Pat Cleveland’s new memoir, Walking With the Muses, covers the model’s storied career on the international runways of the ’70s and ’80s. Discovered by a Vogue editor at age 14 on a subway platform, Cleveland was one of the first African-American supermodels, inspiring designers like Halston, Stephen Burrows, and Karl Lagerfeld.
Last night at a screening of Tallulah hosted by Netflix and the Cinema Society, Cleveland confessed to the Cut there wasn’t room in the 352-pager for all of her adventures.
“A lot of stories have not been told,” she said. “The ones that are in there have to do with growing up and being safe and surviving, and having fabulous people around. But what they don’t know is all of the little characters who made it possible.”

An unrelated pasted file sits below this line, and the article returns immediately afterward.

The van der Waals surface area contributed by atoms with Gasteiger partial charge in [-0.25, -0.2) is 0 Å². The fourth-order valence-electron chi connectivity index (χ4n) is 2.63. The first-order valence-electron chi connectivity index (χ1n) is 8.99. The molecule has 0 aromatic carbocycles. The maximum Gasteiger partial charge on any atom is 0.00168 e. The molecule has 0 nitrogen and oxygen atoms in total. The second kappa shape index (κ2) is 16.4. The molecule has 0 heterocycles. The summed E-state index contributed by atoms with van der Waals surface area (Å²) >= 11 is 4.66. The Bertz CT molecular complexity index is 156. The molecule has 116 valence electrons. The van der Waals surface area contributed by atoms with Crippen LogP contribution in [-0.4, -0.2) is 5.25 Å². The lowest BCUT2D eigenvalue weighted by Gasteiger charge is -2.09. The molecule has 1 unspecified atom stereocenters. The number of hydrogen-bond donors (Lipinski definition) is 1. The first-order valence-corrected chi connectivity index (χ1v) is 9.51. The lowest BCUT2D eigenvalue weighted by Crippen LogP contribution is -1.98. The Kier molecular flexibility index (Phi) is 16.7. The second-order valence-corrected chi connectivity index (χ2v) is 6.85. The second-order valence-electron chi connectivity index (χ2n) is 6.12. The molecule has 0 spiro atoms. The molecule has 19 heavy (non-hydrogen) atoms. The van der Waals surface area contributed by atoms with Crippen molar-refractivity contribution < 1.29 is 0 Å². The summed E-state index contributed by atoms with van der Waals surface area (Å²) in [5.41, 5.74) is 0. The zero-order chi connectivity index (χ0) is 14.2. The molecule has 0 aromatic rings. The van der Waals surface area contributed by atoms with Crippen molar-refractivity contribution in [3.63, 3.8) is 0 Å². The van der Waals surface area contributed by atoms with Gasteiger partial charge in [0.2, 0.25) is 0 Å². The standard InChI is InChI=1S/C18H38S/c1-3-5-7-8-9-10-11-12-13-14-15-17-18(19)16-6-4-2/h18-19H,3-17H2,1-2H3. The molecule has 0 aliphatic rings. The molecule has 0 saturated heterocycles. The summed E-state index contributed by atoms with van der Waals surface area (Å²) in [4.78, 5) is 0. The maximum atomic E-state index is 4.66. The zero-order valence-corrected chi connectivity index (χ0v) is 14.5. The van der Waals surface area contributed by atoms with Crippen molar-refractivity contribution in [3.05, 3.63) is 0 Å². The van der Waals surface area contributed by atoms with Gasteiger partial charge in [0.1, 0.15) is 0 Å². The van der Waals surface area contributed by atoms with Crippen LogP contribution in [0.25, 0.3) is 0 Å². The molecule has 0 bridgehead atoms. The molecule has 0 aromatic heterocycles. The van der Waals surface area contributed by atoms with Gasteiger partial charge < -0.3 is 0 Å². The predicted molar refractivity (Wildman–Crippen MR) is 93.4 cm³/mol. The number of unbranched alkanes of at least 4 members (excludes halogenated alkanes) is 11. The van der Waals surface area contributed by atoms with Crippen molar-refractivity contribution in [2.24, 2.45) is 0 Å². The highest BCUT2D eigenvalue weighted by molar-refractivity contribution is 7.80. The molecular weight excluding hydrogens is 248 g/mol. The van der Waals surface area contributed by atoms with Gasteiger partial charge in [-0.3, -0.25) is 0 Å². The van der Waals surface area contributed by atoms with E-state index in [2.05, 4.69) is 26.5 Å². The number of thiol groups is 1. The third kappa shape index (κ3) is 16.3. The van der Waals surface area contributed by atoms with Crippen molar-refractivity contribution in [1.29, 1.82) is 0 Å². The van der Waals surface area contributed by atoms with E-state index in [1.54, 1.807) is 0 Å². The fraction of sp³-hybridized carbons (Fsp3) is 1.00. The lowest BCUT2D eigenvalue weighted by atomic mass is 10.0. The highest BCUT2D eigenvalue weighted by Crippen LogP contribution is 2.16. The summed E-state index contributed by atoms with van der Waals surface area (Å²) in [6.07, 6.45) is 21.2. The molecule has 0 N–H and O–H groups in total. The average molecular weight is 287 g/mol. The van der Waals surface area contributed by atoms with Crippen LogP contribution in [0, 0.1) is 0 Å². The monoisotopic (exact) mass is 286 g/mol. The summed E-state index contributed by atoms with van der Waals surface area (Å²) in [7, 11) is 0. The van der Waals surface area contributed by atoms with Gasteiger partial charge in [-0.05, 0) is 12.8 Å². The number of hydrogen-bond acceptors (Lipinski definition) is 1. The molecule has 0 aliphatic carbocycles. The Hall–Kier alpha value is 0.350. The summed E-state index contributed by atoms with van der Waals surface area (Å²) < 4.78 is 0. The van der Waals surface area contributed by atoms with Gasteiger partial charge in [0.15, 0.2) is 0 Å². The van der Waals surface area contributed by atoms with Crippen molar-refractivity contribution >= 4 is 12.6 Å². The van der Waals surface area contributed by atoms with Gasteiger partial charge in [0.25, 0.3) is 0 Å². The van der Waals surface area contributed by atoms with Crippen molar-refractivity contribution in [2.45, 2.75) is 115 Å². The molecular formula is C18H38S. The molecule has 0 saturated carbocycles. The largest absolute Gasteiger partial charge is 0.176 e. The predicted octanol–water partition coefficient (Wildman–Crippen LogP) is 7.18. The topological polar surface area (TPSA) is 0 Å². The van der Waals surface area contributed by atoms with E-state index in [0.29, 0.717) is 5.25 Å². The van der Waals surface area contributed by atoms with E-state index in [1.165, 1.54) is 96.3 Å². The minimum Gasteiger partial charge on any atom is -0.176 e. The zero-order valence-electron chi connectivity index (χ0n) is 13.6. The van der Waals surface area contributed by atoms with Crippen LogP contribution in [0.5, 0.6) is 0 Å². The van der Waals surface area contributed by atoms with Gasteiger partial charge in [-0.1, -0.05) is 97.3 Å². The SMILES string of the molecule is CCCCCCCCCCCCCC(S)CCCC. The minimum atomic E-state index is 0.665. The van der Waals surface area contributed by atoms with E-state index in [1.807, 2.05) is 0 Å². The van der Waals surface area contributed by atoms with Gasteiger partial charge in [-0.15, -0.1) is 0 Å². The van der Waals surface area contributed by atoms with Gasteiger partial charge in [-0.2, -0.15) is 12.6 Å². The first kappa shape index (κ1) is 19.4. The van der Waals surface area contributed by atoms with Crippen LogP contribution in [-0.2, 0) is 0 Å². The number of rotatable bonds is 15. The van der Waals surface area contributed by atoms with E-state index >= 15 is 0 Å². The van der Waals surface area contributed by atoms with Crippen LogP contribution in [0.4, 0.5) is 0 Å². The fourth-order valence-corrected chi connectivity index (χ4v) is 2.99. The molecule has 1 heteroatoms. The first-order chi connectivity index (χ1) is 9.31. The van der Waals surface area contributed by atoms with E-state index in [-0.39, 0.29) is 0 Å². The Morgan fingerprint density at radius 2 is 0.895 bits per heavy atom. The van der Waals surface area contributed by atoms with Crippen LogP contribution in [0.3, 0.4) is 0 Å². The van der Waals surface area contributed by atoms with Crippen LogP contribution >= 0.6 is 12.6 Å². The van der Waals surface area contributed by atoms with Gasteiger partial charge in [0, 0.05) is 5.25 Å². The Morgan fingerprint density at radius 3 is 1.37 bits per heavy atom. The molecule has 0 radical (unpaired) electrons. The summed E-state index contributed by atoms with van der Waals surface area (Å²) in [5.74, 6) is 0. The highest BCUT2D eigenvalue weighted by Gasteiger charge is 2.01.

Cleveland does get a lot of A-listers into the book — her favorite anecdotes include “Touching little things with Nina Simone, singing with her in the corner in Paris, knowing Eubie Blake as a child, having a godmother who was Marian Anderson, the opera singer.”
But she said she wished there was more about the “lovers that make your life interesting.” (Cleveland has been linked to Mick Jagger, Muhammad Ali, Warren Beatty, and Jack Nicholson.)
“The bottle is just so big, and just so many bubbles fit in there,” she said, magnificently equating her life story to a Champagne bottle. In her next book, she plans to “focus on the lovers.” Can’t wait.